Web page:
One major advantage of this method compared to the previous studies is that the whole cilium always remained in focus, with no cytoplasmic background, which made it much easier and more accurate to differentiate calcium responses of cilium and those of cytoplasm. Using these systems, the authors showed cilia calcium responses to stimulations including fluid flow, fenoldopam and ionomycin. By applying different inhibitions, two calcium channels, Polycystin-2 (PC2) and L-type calcium channel (Cav 1.2), were found to be responsible for ciliary calcium responses. Intriguingly, calcium signaling initiated by these two channels seemed to have different fates, the former transduced to cytoplasm and the latter confined within cilium. Such differences, along with the findings made by Markus Delling et al., suggest that the calcium transduction from cilium to cytoplasm could be controlled by an unknown machinery that can switch on and off the calcium transfer between cilium and cytoplasm in response to different initial stimulations .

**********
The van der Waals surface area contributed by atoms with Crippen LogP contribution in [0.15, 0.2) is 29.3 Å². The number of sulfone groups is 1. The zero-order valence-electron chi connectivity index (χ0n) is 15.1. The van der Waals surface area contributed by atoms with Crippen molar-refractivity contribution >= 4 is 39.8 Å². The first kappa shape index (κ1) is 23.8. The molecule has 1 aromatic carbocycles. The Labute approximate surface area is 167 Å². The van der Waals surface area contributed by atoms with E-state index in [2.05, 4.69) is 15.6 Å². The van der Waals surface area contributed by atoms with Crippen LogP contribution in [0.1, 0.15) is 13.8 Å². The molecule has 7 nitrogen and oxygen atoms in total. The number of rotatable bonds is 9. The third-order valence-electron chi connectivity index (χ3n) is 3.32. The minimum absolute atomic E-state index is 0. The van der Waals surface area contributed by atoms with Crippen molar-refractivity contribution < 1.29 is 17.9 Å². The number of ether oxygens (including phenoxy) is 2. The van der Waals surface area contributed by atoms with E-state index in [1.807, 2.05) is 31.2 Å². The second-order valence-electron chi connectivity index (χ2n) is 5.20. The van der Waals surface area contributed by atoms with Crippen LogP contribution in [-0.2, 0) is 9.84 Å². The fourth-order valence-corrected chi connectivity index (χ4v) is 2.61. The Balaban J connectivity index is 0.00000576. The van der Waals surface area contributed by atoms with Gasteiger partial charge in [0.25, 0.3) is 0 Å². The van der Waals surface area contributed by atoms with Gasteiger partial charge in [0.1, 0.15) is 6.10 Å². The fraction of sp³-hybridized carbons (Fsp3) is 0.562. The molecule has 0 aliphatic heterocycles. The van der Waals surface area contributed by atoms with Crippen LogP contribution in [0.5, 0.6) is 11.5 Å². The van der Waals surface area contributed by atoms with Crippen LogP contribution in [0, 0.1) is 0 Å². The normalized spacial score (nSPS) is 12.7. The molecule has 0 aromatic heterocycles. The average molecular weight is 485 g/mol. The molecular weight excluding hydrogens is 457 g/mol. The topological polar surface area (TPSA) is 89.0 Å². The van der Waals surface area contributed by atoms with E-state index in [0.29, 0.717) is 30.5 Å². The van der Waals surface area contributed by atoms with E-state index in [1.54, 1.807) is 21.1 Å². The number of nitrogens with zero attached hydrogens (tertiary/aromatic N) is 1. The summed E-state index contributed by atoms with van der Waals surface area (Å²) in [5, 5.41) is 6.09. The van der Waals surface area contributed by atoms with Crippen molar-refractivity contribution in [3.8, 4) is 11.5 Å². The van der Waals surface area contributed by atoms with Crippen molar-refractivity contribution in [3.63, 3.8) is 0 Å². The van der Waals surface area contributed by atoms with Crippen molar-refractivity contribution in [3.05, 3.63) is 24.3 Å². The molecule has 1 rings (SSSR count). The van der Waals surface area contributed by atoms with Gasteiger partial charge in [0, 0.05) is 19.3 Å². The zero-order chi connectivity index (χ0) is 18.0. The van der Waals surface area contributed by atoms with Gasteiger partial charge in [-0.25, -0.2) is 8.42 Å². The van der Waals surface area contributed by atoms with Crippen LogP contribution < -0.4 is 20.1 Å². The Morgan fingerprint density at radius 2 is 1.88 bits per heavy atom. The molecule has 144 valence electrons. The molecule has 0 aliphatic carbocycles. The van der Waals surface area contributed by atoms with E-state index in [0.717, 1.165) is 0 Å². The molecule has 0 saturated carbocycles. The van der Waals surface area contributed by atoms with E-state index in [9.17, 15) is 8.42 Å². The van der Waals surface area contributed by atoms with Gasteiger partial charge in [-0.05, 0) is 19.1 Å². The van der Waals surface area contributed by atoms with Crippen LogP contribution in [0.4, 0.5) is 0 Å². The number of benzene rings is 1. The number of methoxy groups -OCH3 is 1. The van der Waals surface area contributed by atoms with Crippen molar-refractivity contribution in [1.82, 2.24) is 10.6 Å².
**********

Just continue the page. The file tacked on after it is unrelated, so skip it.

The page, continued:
Although a major breakthrough in single cilium calcium assay has been made the past year, there are still technical issues remaining to be solved. Firstly, all the GECIs utilized in the above studies were not ratiometric or semi-ratiometric. They are more comparable to Fluo-4 than Fura-2. Therefore, inaccuracies caused by random and uneven distribution of GECIs are inevitable. Secondly, the optimal expression levels of GECIs were not quantified in these studies, which might make it hard to reproduce such assays under other conditions. Thirdly, as for cell types that have very short primary cilia, such as osteoblasts and endothelial cells, it is still extremely difficult to visualize calcium signaling in their cilia. Considering how important ciliary calcium signaling is to these cell types, it becomes very urgent to develop a GECI construct that appears brighter at the baseline level combining with an imaging system that enables higher resolution. It is worth mentioning that the most direct way to study cilia as mechanosensory organelles is arguably by direct bending with a micropipette, an original technique introduced by Praetorius and Spring . Despite the technical obstacles that remain to be solved, new methods that have enabled researchers to explore the significant and novel role of primary cilia as independent calcium signaling compartments are still exciting. Nevertheless, the discussed progress should serve as the significant first step to revealing more important roles of primary cilia in calcium signaling and related human diseases.
4. Ex Vivo Assays